Your Highness . . . As a glass blower/lamp worker myself (AND ALSO NEW TO THESE PAGES - please break me in gently!) I must say that this is not an accomplished item, but still beautiful just the same. I can say this, for "us glass-workers" always tend to attribute makers skill to that of the foot or the base of an item, of which is the arguably the most difficult in terms of technical abillity and skill to make in glass. It can take FIVE YEARS or more to spin oput a round foot for a drinking glass (for example) of more than 2" diam! And a spun foot still remains the most desirable of stands for such glass. One sees many of such items with bases of wood and or onyx and the likes, due to the fact that most lamp workers have a very limited "flame-size" at their disposal. Particularly when using soda-lime glass (as your item has been produced from). Gas & air, melts soda lime glass and a simple Bunsen Burner can achieve remarkable results, however the flame size is limited, hence the reduced sizes of the bases/stands and feet of these pieces. 9 out of ten, will crack after cooling! They are also quite literally "annealed" whilst being made at the lamp, where as Borosillicate glass can stand higher degrees of melting temperature and is less volatile during annealing. At best needing NONE!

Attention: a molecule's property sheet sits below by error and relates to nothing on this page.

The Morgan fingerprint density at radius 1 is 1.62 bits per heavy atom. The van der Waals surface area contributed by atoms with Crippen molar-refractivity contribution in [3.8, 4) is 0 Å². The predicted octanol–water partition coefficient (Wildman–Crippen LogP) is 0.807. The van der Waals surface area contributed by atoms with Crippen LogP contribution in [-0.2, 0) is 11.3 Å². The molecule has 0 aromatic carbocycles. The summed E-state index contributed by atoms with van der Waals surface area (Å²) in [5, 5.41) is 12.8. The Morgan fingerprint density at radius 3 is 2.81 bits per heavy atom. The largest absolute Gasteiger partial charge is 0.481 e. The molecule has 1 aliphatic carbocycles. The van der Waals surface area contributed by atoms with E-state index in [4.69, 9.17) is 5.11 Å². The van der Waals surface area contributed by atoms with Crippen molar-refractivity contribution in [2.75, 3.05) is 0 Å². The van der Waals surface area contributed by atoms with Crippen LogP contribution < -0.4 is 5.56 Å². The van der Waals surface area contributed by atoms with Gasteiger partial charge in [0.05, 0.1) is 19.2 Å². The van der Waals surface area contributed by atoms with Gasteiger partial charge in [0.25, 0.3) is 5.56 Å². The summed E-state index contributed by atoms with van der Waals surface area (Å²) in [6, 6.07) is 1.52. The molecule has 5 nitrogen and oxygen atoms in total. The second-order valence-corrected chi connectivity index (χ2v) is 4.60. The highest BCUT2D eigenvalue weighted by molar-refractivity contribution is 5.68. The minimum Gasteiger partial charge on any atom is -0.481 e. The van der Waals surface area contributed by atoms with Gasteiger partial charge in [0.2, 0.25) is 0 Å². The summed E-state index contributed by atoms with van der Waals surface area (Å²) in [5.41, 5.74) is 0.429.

Borosillicate glass on the other hand will take much more working time allowance. Gas and oxygen is needed to melt this glass and the lamp burners are equipped with rotating flame sized jets. From say a needle sized flame to one as large as ten inches wide or more! This enables one to spin out a foot and to afford a larger, stronger base to such items as like your item as shown. This glass also requires no annealing time and TIME equals money! The down side of such glass is that colours are very limited and insiped - even today. I have spent some TWENTY YEARS OR MORE developing colourant recipes which are compatable to Borosillicate and trust me, its been difficult.
Anyway, whoever it was that produced your Lady, is technically accomplished and what I say above should not detract, however, as with any so-called artist (no matter how accomplished) one is only as good as ones "ideas". I wouldn't mind BETTING that your gymnast is from one of a series that "The Lamp Worker" is proud of, will continue to be, and will develop ever further. Your lady IS modern, but thank the lords that new glass makers are ensuring that "GLASS ARTISTRY" is not a dieing trade! Jazz.